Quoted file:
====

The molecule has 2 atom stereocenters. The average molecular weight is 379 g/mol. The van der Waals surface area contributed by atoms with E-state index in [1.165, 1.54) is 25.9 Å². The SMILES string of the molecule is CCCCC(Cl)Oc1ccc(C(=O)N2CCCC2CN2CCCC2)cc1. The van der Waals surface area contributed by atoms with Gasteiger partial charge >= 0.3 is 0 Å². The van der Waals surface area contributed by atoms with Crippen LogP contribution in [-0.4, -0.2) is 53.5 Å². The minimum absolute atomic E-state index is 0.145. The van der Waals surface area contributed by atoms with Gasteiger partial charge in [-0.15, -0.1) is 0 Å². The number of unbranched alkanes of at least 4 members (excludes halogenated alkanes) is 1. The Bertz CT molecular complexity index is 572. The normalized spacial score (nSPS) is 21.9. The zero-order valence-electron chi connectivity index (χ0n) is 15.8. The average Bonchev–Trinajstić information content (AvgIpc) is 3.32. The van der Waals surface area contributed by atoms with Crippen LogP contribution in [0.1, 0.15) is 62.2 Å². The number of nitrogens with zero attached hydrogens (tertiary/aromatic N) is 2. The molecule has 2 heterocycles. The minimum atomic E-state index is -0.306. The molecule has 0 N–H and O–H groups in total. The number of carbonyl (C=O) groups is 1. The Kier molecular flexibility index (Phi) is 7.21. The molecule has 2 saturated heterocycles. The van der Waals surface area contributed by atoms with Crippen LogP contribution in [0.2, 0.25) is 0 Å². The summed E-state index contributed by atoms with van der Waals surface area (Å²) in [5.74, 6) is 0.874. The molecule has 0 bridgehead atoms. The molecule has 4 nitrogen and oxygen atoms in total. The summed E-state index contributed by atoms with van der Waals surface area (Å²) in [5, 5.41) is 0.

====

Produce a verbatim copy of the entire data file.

The molecule has 2 atom stereocenters. The average molecular weight is 379 g/mol. The van der Waals surface area contributed by atoms with E-state index in [1.165, 1.54) is 25.9 Å². The SMILES string of the molecule is CCCCC(Cl)Oc1ccc(C(=O)N2CCCC2CN2CCCC2)cc1. The van der Waals surface area contributed by atoms with Gasteiger partial charge >= 0.3 is 0 Å². The van der Waals surface area contributed by atoms with Crippen LogP contribution in [-0.4, -0.2) is 53.5 Å². The minimum absolute atomic E-state index is 0.145. The van der Waals surface area contributed by atoms with Gasteiger partial charge in [-0.15, -0.1) is 0 Å². The number of unbranched alkanes of at least 4 members (excludes halogenated alkanes) is 1. The Bertz CT molecular complexity index is 572. The normalized spacial score (nSPS) is 21.9. The zero-order valence-electron chi connectivity index (χ0n) is 15.8. The average Bonchev–Trinajstić information content (AvgIpc) is 3.32. The van der Waals surface area contributed by atoms with Crippen LogP contribution in [0.1, 0.15) is 62.2 Å². The number of nitrogens with zero attached hydrogens (tertiary/aromatic N) is 2. The molecule has 2 heterocycles. The minimum atomic E-state index is -0.306. The molecule has 0 N–H and O–H groups in total. The number of carbonyl (C=O) groups is 1. The Kier molecular flexibility index (Phi) is 7.21. The molecule has 2 saturated heterocycles. The van der Waals surface area contributed by atoms with Crippen LogP contribution in [0.2, 0.25) is 0 Å². The summed E-state index contributed by atoms with van der Waals surface area (Å²) in [5.74, 6) is 0.874. The molecule has 0 bridgehead atoms. The molecule has 4 nitrogen and oxygen atoms in total. The summed E-state index contributed by atoms with van der Waals surface area (Å²) in [5, 5.41) is 0.